- The Washington Times - Friday, April 30, 2021

A group of illegal immigrants and other immigrant-rights activists are rallying Friday morning near the White House demanding more speed and broader actions from President Biden, saying he hasn’t met his promises to their community.

Mr. Biden’s retreat this week on his goal of getting legislation to legalize the entire illegal immigrant population has angered many activists, and some of them said they are prepared to risk arrest Friday to make their point.

“We deserve better,” said Gema Lowe, one of the activists who said she would have gained legal status under a broad amnesty, but is not eligible under the more narrow legislation Mr. Biden backed this week in his address to Congress.

Friday’s rally, which was billed as “nonviolent direct action against Joe Biden and the Democratic Party,” came just hours after Mr. Biden’s rally in Georgia to mark 100 days of his administration was interrupted by a protester shouting “End Detention Now!”

That has long been a slogan for immigration activists who want to see Homeland Security’s detention operations shut down and all illegal immigrants released from physical custody.



“I agree with you,” Mr. Biden said after the interruption. “I’m working on it, man. Give me another five days.”

He said he thought the man was talking about privately run detention centers, and “we are working to close all of them.”

The Obama administration, where Mr. Biden served as vice president, did issue an order to stop using private prisons for the Justice Department, and considered such a policy at Homeland Security, but in the end backed away.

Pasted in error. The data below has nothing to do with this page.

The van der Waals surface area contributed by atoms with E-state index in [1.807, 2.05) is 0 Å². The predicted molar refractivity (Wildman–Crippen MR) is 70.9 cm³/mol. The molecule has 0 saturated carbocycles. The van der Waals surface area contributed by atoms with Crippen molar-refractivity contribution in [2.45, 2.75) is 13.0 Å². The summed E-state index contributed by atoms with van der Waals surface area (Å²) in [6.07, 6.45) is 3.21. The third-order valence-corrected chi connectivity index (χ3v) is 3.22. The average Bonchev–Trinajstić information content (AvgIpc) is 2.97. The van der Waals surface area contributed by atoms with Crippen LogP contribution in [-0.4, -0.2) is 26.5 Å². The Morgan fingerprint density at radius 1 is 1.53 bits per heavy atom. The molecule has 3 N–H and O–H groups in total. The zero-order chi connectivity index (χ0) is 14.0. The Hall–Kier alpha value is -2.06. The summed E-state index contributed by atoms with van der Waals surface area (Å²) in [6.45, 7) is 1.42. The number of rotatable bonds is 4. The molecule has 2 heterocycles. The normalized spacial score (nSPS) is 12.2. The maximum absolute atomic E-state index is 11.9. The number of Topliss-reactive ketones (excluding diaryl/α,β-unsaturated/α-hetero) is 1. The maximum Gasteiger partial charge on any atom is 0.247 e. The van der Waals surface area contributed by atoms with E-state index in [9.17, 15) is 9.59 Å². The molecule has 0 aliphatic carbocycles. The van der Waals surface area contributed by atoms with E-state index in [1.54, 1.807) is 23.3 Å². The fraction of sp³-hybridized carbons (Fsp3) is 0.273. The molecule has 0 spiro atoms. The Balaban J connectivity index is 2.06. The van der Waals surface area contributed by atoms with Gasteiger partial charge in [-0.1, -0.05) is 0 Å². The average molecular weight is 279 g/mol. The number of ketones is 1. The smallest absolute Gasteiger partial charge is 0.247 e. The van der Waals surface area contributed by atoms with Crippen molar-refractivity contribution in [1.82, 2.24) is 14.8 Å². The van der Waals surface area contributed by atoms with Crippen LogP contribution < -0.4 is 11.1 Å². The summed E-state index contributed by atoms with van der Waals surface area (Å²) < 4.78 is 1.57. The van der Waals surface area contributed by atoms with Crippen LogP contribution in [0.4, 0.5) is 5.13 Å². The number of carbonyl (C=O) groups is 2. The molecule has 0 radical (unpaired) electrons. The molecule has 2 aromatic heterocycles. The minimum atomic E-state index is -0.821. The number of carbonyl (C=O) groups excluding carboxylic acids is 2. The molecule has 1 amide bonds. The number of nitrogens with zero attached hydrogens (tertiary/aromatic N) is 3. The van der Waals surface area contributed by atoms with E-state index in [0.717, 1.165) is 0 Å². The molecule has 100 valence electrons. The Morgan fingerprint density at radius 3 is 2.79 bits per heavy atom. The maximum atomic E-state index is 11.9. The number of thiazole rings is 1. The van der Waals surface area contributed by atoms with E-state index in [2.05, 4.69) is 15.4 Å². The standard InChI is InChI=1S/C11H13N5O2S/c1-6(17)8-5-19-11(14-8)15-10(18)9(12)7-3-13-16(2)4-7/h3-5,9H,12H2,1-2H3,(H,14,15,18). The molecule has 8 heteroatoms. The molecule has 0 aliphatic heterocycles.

Officials said they concluded there was no way U.S. Immigration and Customs Enforcement could hold the detainee population given the small number of facilities ICE actually runs itself.

Friday’s immigration march near the White House signals the discontent with Mr. Biden goes beyond ICE operations, particularly after his speech to Congress.

The president told lawmakers he would still like to see them pass his broad amnesty covering all illegal immigrants, but said he recognized that might not be realistic, and said they should then focus on smaller bills that would legalize illegal immigrants currently here doing agriculture work, as well as “Dreamers” — illegal immigrants who came to the U.S. as children — and those here under Temporary Protected Status, a special deportation amnesty for people whose home countries have faced tough times.

Combined, those bills would offer citizenship rights to about three 3.3 million people, according to the Migration Policy Institute.

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